Snowmass Town Council wants public feedback on pot shops
Should Snowmass welcome pot shops in the village?
The town’s next step in answering this question is to learn what people — especially full-time Snowmass residents — think of this hot-button issue.
At a work session Monday, Town Councilman Tom Goode said the council has received many letters from second-home owners, most of which offer a similar tone of opposing marijuana in Snowmass.
“That’s really wonderful and everything,” Goode said, “but I’d like to hear from everybody.”
The town first implemented its moratorium on medical and recreational marijuana establishments in September 2013, after Colorado voters approved recreational pot sales in November 2012. The council in late February voted unanimously to extend the moratorium, which is in effect until Oct. 31, 2018.
Per the Town Council’s request to staff at its last work session on marijuana July 10, Snowmass Town Manager Clint Kinney on Monday presented information as to how other mountain resort towns have handled marijuana, its regulations, sales and taxes.
Kinney also spoke with the town manager of Breckenridge, which permits marijuana dispensaries to operate in certain areas.
Like other Colorado jurisdictions, the town of Breckenridge posed an additional municipal tax rate of 5 percent on top of the state’s 15 percent sales tax.
Kinney told the council some of his key takeaways from Breckenridge included insight on regulating locations, as the town initially allowed pot shops downtown but later banned dispensaries along its main street. Now, these shops operate in the town’s industrial area, Kinney said.
With this, odor is also “a big issue that needs to be considered,” he said.
Kinney also inquired on Breckenridge’s image and how allowing marijuana and pot shops may influence this, which the Snowmass Town Council has looked at in its ongoing “community values versus dollars” debate.
“(Breckenridge) said at first, they certainly had some tourists that were turned off by it,” Kinney said. “But (now) it has been legal long enough there that they haven’t seen any negatives due to it.”
In April, Breckenridge grossed $18,658 from pot sales of $223,896, while Aspen collected $18,997 in tax on sales of $227,964, according to the Colorado Department of Revenue’s most recent report.
Kinney also told the Snowmass council, “there is a not a cookbook way of doing it.” Each municipality has regulated pot shops differently, he said, and how Snowmass wishes to proceed is up to the council and community.
If the town was to allow marijuana sales, Snowmass Mayor Markey Butler asked if it could risk losing grants or funding from the federal government.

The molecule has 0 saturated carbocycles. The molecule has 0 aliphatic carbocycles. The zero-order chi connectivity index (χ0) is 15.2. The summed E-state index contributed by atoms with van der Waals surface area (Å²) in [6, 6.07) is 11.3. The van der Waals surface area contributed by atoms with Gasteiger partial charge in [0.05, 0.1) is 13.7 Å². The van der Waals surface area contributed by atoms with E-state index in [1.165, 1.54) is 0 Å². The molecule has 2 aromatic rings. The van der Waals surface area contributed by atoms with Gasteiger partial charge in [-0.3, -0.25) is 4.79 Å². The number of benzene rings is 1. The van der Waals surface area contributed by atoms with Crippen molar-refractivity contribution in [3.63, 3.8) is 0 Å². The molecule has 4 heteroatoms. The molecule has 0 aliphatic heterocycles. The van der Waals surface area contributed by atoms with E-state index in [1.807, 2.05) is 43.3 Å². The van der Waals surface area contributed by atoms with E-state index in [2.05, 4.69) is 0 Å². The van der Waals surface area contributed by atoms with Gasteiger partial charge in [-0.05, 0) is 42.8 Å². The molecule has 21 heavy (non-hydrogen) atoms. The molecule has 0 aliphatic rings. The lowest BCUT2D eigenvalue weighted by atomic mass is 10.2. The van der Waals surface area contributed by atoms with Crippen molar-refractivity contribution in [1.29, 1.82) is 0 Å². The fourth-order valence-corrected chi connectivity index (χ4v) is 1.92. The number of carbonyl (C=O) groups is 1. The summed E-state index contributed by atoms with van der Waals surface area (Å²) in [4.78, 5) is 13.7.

Snowmass Town Attorney John Dresser said contrary to what some people involved or within the industry seem to believe, it is possible.
“In the grant contracts, there’s a compliance paragraph (or) clause that says, ‘You’ll comply with all federal, state and local laws, and you’re libel to lose them’,” Dresser explained. “But that question comes up at every marijuana seminar I’ve been to, and everyone says, ‘Oh that’ll never happen.’ But the contract says different.”
He added, “When this council considered whether to opt out after the constitutional provisions, one of the concerns was what was the next administration going to do.”
Butler asked the town attorney what are the “signals” he’s seeing from the federal government on this issue, to which Dresser responded, “paralysis.”
At the work session Monday, the council also discussed briefly where pot shops could potentially operate in town as well as where the marijuana sales taxes could be applied.
“It’s very possible there could be no place for these shops to go,” Snowmass Councilwoman Alyssa Shenk said.
Pointing to Snowmass’ commercial spaces, Shenk said the majority owner of the Snowmass Mall, Related Cos., is not interested in offering pot shops in that space.
Further, Aspen Skiing Co., a part owner of Base Village, “has taken a position against (pot shops) for sure” on its properties, Kinney said.
Aside from a few smaller commercial properties, this leaves only the Snowmass Center as a prospective site, Shenk said.
As for any additional tax revenue, Councilman Bill Madsen proposed setting it toward the town’s $100,000 annual commitment to the Aspen School District, while Butler looked at the town’s trails system.
“But really, we have to get into the values versus revenue discussion,” Butler said, “and that needs to happen in a public session.”
Kinney said he would draft a questionnaire, which will eventually be distributed to the community, to bring before the council at a meeting within the next couple of weeks.
Support Local Journalism
Support Local Journalism
Readers around Aspen and Snowmass Village make the Aspen Times’ work possible. Your financial contribution supports our efforts to deliver quality, locally relevant journalism.
Now more than ever, your support is critical to help us keep our community informed about the evolving coronavirus pandemic and the impact it is having locally. Every contribution, however large or small, will make a difference.
Each donation will be used exclusively for the development and creation of increased news coverage.
Start a dialogue, stay on topic and be civil.
If you don't follow the rules, your comment may be deleted.
User Legend: Moderator Trusted User
Spend enough time on the trails and slopes of Snowmass Village and you’ll probably see Brandon Hawksley at some point — or his handiwork, anyway.